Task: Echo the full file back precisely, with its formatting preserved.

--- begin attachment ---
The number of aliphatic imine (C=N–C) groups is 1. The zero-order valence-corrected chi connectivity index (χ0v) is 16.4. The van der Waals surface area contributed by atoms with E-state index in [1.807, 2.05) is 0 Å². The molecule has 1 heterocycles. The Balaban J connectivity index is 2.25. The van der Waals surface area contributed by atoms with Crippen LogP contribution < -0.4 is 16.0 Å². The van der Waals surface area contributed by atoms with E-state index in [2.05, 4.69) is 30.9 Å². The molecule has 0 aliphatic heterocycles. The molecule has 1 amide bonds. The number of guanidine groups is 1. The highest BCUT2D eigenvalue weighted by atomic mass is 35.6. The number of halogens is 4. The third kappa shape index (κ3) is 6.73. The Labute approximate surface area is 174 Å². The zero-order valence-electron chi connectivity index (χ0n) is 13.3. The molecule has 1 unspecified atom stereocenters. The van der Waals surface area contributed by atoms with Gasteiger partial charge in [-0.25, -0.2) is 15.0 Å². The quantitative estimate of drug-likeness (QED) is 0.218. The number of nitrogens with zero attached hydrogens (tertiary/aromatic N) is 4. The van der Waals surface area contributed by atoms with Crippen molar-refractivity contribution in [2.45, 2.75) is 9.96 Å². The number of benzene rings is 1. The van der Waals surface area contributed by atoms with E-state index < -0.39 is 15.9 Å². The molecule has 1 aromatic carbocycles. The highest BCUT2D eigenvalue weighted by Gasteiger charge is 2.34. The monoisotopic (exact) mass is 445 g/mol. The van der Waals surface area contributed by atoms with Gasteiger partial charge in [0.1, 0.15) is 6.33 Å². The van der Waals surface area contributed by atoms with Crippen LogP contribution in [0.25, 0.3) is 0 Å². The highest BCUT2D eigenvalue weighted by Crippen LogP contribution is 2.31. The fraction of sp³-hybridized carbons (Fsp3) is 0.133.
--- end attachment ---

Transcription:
The number of aliphatic imine (C=N–C) groups is 1. The zero-order valence-corrected chi connectivity index (χ0v) is 16.4. The van der Waals surface area contributed by atoms with E-state index in [1.807, 2.05) is 0 Å². The molecule has 1 heterocycles. The Balaban J connectivity index is 2.25. The van der Waals surface area contributed by atoms with Crippen LogP contribution < -0.4 is 16.0 Å². The van der Waals surface area contributed by atoms with E-state index in [2.05, 4.69) is 30.9 Å². The molecule has 0 aliphatic heterocycles. The molecule has 1 amide bonds. The number of guanidine groups is 1. The highest BCUT2D eigenvalue weighted by atomic mass is 35.6. The number of halogens is 4. The third kappa shape index (κ3) is 6.73. The Labute approximate surface area is 174 Å². The zero-order valence-electron chi connectivity index (χ0n) is 13.3. The molecule has 1 unspecified atom stereocenters. The van der Waals surface area contributed by atoms with Gasteiger partial charge in [-0.25, -0.2) is 15.0 Å². The quantitative estimate of drug-likeness (QED) is 0.218. The number of nitrogens with zero attached hydrogens (tertiary/aromatic N) is 4. The van der Waals surface area contributed by atoms with Crippen molar-refractivity contribution in [2.45, 2.75) is 9.96 Å². The number of benzene rings is 1. The van der Waals surface area contributed by atoms with E-state index < -0.39 is 15.9 Å². The molecule has 1 aromatic carbocycles. The highest BCUT2D eigenvalue weighted by Gasteiger charge is 2.34. The monoisotopic (exact) mass is 445 g/mol. The van der Waals surface area contributed by atoms with Gasteiger partial charge in [0.1, 0.15) is 6.33 Å². The van der Waals surface area contributed by atoms with Crippen LogP contribution in [0.25, 0.3) is 0 Å². The highest BCUT2D eigenvalue weighted by Crippen LogP contribution is 2.31. The fraction of sp³-hybridized carbons (Fsp3) is 0.133.